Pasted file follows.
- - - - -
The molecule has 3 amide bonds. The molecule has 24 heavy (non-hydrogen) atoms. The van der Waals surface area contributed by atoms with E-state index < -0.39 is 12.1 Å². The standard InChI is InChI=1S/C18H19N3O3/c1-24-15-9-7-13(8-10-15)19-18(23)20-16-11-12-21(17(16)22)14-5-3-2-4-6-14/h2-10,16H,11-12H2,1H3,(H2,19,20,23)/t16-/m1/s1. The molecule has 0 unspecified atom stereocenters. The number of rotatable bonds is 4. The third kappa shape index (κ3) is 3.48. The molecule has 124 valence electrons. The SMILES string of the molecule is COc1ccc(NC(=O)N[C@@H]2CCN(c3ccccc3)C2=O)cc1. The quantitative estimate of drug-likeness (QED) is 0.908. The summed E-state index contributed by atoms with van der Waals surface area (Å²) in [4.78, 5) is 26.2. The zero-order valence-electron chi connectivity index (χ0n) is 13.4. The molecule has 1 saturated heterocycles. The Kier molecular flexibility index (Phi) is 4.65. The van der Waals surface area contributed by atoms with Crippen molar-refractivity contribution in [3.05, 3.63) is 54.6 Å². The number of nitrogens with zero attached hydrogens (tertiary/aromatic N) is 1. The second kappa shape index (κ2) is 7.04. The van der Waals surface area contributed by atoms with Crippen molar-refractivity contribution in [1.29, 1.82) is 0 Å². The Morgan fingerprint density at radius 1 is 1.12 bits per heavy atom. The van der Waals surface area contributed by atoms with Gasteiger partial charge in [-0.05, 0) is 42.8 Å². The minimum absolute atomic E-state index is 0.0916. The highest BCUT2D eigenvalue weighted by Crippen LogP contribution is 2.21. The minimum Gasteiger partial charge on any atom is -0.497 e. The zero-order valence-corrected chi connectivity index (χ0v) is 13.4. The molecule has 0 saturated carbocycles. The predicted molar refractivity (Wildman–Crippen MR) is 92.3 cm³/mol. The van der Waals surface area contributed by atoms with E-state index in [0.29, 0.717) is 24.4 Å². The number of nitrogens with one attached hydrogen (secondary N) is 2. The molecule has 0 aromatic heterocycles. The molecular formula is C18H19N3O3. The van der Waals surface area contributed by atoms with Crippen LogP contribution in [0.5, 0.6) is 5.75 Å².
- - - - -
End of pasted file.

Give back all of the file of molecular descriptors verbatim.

The molecule has 3 amide bonds. The molecule has 24 heavy (non-hydrogen) atoms. The van der Waals surface area contributed by atoms with E-state index < -0.39 is 12.1 Å². The standard InChI is InChI=1S/C18H19N3O3/c1-24-15-9-7-13(8-10-15)19-18(23)20-16-11-12-21(17(16)22)14-5-3-2-4-6-14/h2-10,16H,11-12H2,1H3,(H2,19,20,23)/t16-/m1/s1. The molecule has 0 unspecified atom stereocenters. The number of rotatable bonds is 4. The third kappa shape index (κ3) is 3.48. The molecule has 124 valence electrons. The SMILES string of the molecule is COc1ccc(NC(=O)N[C@@H]2CCN(c3ccccc3)C2=O)cc1. The quantitative estimate of drug-likeness (QED) is 0.908. The summed E-state index contributed by atoms with van der Waals surface area (Å²) in [4.78, 5) is 26.2. The zero-order valence-electron chi connectivity index (χ0n) is 13.4. The molecule has 1 saturated heterocycles. The Kier molecular flexibility index (Phi) is 4.65. The van der Waals surface area contributed by atoms with Crippen molar-refractivity contribution in [3.05, 3.63) is 54.6 Å². The number of nitrogens with zero attached hydrogens (tertiary/aromatic N) is 1. The second kappa shape index (κ2) is 7.04. The van der Waals surface area contributed by atoms with Crippen molar-refractivity contribution in [1.29, 1.82) is 0 Å². The Morgan fingerprint density at radius 1 is 1.12 bits per heavy atom. The van der Waals surface area contributed by atoms with Gasteiger partial charge in [-0.05, 0) is 42.8 Å². The minimum absolute atomic E-state index is 0.0916. The highest BCUT2D eigenvalue weighted by Crippen LogP contribution is 2.21. The minimum Gasteiger partial charge on any atom is -0.497 e. The zero-order valence-corrected chi connectivity index (χ0v) is 13.4. The molecule has 0 saturated carbocycles. The predicted molar refractivity (Wildman–Crippen MR) is 92.3 cm³/mol. The van der Waals surface area contributed by atoms with E-state index in [0.29, 0.717) is 24.4 Å². The number of nitrogens with one attached hydrogen (secondary N) is 2. The molecule has 0 aromatic heterocycles. The molecular formula is C18H19N3O3. The van der Waals surface area contributed by atoms with Crippen LogP contribution in [0.5, 0.6) is 5.75 Å².